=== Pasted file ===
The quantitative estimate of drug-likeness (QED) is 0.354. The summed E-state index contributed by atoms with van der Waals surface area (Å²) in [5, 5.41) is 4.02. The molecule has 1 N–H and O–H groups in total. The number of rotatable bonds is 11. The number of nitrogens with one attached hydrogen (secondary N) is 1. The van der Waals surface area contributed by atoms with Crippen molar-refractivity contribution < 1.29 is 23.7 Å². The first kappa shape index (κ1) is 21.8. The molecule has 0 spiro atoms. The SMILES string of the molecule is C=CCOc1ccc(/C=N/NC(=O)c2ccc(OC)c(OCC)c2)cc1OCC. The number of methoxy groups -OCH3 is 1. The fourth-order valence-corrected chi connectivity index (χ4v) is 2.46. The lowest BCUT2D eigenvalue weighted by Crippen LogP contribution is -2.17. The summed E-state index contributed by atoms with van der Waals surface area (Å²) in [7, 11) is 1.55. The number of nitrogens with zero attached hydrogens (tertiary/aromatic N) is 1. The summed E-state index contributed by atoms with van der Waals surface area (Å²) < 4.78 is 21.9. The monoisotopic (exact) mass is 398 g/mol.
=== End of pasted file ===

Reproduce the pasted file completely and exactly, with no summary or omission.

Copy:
The quantitative estimate of drug-likeness (QED) is 0.354. The summed E-state index contributed by atoms with van der Waals surface area (Å²) in [5, 5.41) is 4.02. The molecule has 1 N–H and O–H groups in total. The number of rotatable bonds is 11. The number of nitrogens with one attached hydrogen (secondary N) is 1. The van der Waals surface area contributed by atoms with Crippen molar-refractivity contribution < 1.29 is 23.7 Å². The first kappa shape index (κ1) is 21.8. The molecule has 0 spiro atoms. The SMILES string of the molecule is C=CCOc1ccc(/C=N/NC(=O)c2ccc(OC)c(OCC)c2)cc1OCC. The number of methoxy groups -OCH3 is 1. The fourth-order valence-corrected chi connectivity index (χ4v) is 2.46. The lowest BCUT2D eigenvalue weighted by Crippen LogP contribution is -2.17. The summed E-state index contributed by atoms with van der Waals surface area (Å²) in [7, 11) is 1.55. The number of nitrogens with zero attached hydrogens (tertiary/aromatic N) is 1. The summed E-state index contributed by atoms with van der Waals surface area (Å²) < 4.78 is 21.9. The monoisotopic (exact) mass is 398 g/mol.